Federal district courts have original jurisdiction over any civil case of admiralty or maritime jurisdiction. Initially, admiralty jurisdiction was based on the place of occurrence or locality and the courts generally inquired whether the wrong occurred in navigable waters. In Exec. Jet Aviation v. City of Cleveland, 409 U.S. 249 (U.S. 1972), the court has added another dimension by requiring that the wrong must bear a significant relationship to traditional maritime activity. In Exec. Jet Aviation, 409 U.S. 249, the court held that a helicopter being used in place of a vessel to ferry personnel and supplies to and from an offshore drilling structure is considered to be engaged in maritime activity.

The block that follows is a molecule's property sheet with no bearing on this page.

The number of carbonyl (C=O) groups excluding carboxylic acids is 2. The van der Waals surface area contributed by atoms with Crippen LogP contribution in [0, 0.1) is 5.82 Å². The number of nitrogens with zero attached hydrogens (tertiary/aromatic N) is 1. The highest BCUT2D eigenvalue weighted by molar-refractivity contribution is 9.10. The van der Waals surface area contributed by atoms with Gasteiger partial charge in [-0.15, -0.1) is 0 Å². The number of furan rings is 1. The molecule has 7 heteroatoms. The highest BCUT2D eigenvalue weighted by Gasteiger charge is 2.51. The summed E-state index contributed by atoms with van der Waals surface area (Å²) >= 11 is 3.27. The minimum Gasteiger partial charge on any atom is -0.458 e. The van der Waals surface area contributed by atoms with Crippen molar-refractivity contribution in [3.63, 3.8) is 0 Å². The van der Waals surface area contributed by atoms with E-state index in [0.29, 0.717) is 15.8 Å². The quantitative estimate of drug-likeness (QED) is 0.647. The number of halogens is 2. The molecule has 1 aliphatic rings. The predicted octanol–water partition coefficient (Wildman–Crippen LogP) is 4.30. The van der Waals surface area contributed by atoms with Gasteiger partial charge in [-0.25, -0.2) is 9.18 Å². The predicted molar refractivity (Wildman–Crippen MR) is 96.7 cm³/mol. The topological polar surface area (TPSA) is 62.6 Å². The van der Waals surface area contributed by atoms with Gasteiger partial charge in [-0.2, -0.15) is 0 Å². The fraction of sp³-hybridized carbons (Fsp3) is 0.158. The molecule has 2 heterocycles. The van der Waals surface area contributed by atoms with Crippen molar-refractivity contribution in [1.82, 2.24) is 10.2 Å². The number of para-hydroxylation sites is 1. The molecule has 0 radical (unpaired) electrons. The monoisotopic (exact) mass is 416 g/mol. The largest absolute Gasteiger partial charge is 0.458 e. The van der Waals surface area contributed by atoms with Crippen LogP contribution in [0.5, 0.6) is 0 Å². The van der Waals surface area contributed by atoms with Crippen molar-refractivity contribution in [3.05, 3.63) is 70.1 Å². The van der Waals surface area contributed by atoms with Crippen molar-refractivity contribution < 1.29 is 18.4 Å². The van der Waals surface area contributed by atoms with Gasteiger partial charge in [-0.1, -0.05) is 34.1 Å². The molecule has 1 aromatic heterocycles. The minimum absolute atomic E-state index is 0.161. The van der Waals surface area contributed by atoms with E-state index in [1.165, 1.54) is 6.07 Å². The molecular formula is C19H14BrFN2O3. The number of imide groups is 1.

In order to ascribe liability on vessels under admiralty law, courts generally apply the test of actual navigability. However, this is subject to the exemptions based on sovereignty. This means that only vessels actively in navigation or temporarily withdrawn are subject to admiralty jurisdiction.[i] A ship loses its status as a vessel under the dead ship doctrine when its function is changed.[ii] A ship is not considered as a vessel if it does not have navigational functioning capabilities. Thus, the mere fact that a vessel was involved in a controversy does not necessarily invite admiralty jurisdiction.
[i] Goodman v. 1973 26 Foot Trojan Vessel, 859 F.2d 71 (8th Cir. Ark. 1988)